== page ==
"By continuing to oppose any change, Labor is ignoring reality and would rather Australians shut up than speak up," he said. "Students should never be hauled through the courts because they want to question university policy or stand up against segregation.

"The case is not the problem – the law is. This case was a disgrace from day one. Costs have been incurred, reputations tarnished and public money wasted. In its current form, 18C is a badly written law that has no place in a liberal democracy."

"The current law and process vilifies people for having opinions. Reform is overdue to end the culture of censorship 18C is breeding."

Liberal MP Andrew Hastie said after the judgment was handed down: "Sanity has prevailed; this should never have gotten to this point.

"The process has been the punishment – the anxiety, financial cost and personal cost to the three students involved can't be measured and that why we need to amend this act."

Conservative senator Eric Abetz said the ruling was good news but "irrespective of the outcome, the students will be the losers" and will forever be unfairly associated with the matter in Google searches.

"Sure, they have won but they have had their name trashed for three years by the Human Rights Commission. They've had uncertainty, denial of natural justice, the full force of the commission against them," he said.

He said the legislation should be amended urgently to stop the Human Rights Commission's "frolics" but welcomed the suggestion of a parliamentary inquiry and the Prime Minister's apparent openness to it.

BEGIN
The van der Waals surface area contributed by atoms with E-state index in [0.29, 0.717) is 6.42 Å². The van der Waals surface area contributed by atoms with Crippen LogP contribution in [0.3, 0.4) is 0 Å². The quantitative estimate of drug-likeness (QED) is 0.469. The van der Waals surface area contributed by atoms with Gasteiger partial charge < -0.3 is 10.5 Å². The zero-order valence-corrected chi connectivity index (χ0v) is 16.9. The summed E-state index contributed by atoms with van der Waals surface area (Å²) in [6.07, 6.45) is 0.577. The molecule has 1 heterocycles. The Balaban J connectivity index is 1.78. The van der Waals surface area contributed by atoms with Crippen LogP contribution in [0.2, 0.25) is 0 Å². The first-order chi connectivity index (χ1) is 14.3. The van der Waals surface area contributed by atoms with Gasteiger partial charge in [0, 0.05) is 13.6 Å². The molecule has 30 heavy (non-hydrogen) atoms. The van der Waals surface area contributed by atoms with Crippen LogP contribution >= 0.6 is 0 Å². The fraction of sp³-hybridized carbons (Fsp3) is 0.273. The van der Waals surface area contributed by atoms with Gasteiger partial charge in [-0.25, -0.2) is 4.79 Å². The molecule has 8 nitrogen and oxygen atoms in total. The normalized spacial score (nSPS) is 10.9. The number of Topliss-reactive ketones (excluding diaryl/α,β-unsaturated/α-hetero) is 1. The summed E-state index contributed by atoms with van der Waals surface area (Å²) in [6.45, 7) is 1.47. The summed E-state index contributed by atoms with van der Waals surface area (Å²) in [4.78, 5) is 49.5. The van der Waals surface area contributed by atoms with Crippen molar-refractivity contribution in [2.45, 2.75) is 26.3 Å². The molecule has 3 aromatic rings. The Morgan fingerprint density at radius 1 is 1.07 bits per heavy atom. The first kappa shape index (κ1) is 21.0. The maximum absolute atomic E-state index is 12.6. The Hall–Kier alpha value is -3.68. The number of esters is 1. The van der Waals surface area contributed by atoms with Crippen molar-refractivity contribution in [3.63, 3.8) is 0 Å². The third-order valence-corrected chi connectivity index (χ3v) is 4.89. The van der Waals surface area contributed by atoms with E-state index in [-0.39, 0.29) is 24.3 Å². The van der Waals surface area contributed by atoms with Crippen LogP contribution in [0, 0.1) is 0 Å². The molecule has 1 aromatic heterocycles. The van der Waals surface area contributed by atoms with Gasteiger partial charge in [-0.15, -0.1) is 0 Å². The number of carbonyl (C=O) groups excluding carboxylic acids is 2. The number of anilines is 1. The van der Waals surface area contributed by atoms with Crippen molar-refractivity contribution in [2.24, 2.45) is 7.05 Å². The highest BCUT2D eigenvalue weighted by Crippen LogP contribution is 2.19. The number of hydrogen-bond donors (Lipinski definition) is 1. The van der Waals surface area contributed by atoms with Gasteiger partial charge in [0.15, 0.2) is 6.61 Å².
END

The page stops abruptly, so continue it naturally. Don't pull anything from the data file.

Liberal senator James Paterson said: "Defenders of the law will no doubt argue that the dismissal of the case proves there is no need to change 18C."

"This shows callous disregard for the welfare of three innocent students whose lives have been damaged by a tortuous three-and-a-half year case," he said.He said an inquiry was "the best path forward" to achieve real and viable change.

Senator Leyonhjelm said that, at this stage, he would not back the government's industrial relations bills and that discussion about 18C had taken place in that context.

He said an inquiry was the way to move things forward and "I would support it".


Lawyer criticises Gillian Triggs as 18C university case thrown out

The lawyer for one of the Queensland university students who has escaped a lawsuit for allegedly posting racist comments on Facebook has lashed Human Rights Commissioner Gillian Triggs.

Alex Wood, Calum Thwaites and Jackson Powell were being sued by Cindy Prior, an Indigenous administration officer, under the Racial Discrimination Act's controversial section 18C.

The case was thrown out by Brisbane's Federal Court Judge Michael Jarrett on Friday after he found Ms Prior did not have reasonable prospects of successfully bringing a case against the trio.

Outside court, Mr Thwaites' lawyer Tony Morris QC slammed Ms Triggs for allowing the case to get so far.